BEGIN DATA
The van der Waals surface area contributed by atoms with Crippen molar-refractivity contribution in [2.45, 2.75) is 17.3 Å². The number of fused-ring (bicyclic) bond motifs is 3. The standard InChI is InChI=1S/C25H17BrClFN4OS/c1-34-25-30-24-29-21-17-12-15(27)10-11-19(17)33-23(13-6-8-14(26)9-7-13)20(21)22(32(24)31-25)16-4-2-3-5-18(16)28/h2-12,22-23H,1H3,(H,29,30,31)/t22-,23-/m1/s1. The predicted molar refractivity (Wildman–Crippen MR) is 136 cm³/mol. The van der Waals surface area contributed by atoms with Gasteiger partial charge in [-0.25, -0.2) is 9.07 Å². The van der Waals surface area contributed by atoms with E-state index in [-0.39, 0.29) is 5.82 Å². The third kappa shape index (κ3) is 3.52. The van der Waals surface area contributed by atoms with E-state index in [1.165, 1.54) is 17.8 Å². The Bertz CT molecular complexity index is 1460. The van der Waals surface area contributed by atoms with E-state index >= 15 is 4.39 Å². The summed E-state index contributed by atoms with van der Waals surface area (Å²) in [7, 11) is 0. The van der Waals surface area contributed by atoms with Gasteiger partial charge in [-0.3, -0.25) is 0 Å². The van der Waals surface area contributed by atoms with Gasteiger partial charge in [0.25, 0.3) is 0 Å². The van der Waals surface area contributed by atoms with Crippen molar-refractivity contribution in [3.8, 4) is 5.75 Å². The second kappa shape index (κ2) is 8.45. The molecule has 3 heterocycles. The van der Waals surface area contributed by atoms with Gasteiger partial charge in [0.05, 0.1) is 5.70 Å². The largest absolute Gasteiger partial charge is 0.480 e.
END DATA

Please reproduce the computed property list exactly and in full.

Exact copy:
The van der Waals surface area contributed by atoms with Crippen molar-refractivity contribution in [2.45, 2.75) is 17.3 Å². The number of fused-ring (bicyclic) bond motifs is 3. The standard InChI is InChI=1S/C25H17BrClFN4OS/c1-34-25-30-24-29-21-17-12-15(27)10-11-19(17)33-23(13-6-8-14(26)9-7-13)20(21)22(32(24)31-25)16-4-2-3-5-18(16)28/h2-12,22-23H,1H3,(H,29,30,31)/t22-,23-/m1/s1. The predicted molar refractivity (Wildman–Crippen MR) is 136 cm³/mol. The van der Waals surface area contributed by atoms with Gasteiger partial charge in [-0.25, -0.2) is 9.07 Å². The van der Waals surface area contributed by atoms with E-state index in [-0.39, 0.29) is 5.82 Å². The third kappa shape index (κ3) is 3.52. The van der Waals surface area contributed by atoms with E-state index in [1.165, 1.54) is 17.8 Å². The Bertz CT molecular complexity index is 1460. The van der Waals surface area contributed by atoms with E-state index >= 15 is 4.39 Å². The summed E-state index contributed by atoms with van der Waals surface area (Å²) in [7, 11) is 0. The van der Waals surface area contributed by atoms with Gasteiger partial charge in [-0.3, -0.25) is 0 Å². The van der Waals surface area contributed by atoms with Gasteiger partial charge in [0.25, 0.3) is 0 Å². The van der Waals surface area contributed by atoms with Crippen molar-refractivity contribution in [3.8, 4) is 5.75 Å². The second kappa shape index (κ2) is 8.45. The molecule has 3 heterocycles. The van der Waals surface area contributed by atoms with Gasteiger partial charge in [0.05, 0.1) is 5.70 Å². The largest absolute Gasteiger partial charge is 0.480 e.